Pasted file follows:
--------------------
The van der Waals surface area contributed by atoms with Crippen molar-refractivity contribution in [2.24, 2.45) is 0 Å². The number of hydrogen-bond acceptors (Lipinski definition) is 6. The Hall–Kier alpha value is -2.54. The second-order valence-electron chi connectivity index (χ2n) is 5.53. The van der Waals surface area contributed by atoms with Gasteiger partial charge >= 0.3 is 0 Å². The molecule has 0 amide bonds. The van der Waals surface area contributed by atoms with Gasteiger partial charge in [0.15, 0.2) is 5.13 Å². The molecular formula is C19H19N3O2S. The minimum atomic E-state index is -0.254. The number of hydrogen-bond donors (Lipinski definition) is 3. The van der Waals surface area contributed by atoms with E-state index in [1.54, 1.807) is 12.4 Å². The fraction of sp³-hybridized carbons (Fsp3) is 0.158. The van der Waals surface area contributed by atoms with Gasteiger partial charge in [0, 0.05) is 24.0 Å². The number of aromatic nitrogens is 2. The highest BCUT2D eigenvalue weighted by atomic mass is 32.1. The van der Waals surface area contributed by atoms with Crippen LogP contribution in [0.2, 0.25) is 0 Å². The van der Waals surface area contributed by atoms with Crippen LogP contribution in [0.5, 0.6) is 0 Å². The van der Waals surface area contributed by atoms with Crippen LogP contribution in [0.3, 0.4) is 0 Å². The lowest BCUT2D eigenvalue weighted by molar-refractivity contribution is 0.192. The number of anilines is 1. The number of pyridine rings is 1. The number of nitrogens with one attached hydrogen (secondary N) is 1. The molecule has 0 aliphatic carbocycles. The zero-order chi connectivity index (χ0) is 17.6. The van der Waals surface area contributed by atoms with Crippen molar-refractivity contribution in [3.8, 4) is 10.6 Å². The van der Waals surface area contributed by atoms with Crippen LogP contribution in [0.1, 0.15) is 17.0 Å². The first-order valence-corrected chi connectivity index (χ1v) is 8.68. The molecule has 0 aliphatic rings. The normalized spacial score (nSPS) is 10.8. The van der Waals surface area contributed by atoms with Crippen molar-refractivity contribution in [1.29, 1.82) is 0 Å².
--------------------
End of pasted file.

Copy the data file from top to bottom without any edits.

The van der Waals surface area contributed by atoms with Crippen molar-refractivity contribution in [2.24, 2.45) is 0 Å². The number of hydrogen-bond acceptors (Lipinski definition) is 6. The Hall–Kier alpha value is -2.54. The second-order valence-electron chi connectivity index (χ2n) is 5.53. The van der Waals surface area contributed by atoms with Gasteiger partial charge >= 0.3 is 0 Å². The molecule has 0 amide bonds. The van der Waals surface area contributed by atoms with Gasteiger partial charge in [0.15, 0.2) is 5.13 Å². The molecular formula is C19H19N3O2S. The minimum atomic E-state index is -0.254. The number of hydrogen-bond donors (Lipinski definition) is 3. The van der Waals surface area contributed by atoms with E-state index in [1.54, 1.807) is 12.4 Å². The fraction of sp³-hybridized carbons (Fsp3) is 0.158. The van der Waals surface area contributed by atoms with Gasteiger partial charge in [0, 0.05) is 24.0 Å². The number of aromatic nitrogens is 2. The highest BCUT2D eigenvalue weighted by atomic mass is 32.1. The van der Waals surface area contributed by atoms with Crippen LogP contribution in [0.2, 0.25) is 0 Å². The van der Waals surface area contributed by atoms with Crippen LogP contribution in [0.5, 0.6) is 0 Å². The van der Waals surface area contributed by atoms with Crippen LogP contribution in [0.3, 0.4) is 0 Å². The lowest BCUT2D eigenvalue weighted by molar-refractivity contribution is 0.192. The number of anilines is 1. The number of pyridine rings is 1. The number of nitrogens with one attached hydrogen (secondary N) is 1. The molecule has 0 aliphatic carbocycles. The zero-order chi connectivity index (χ0) is 17.6. The van der Waals surface area contributed by atoms with Crippen molar-refractivity contribution in [3.8, 4) is 10.6 Å². The van der Waals surface area contributed by atoms with Crippen LogP contribution in [0.1, 0.15) is 17.0 Å². The first-order valence-corrected chi connectivity index (χ1v) is 8.68. The molecule has 0 aliphatic rings. The normalized spacial score (nSPS) is 10.8. The van der Waals surface area contributed by atoms with Crippen molar-refractivity contribution in [1.29, 1.82) is 0 Å².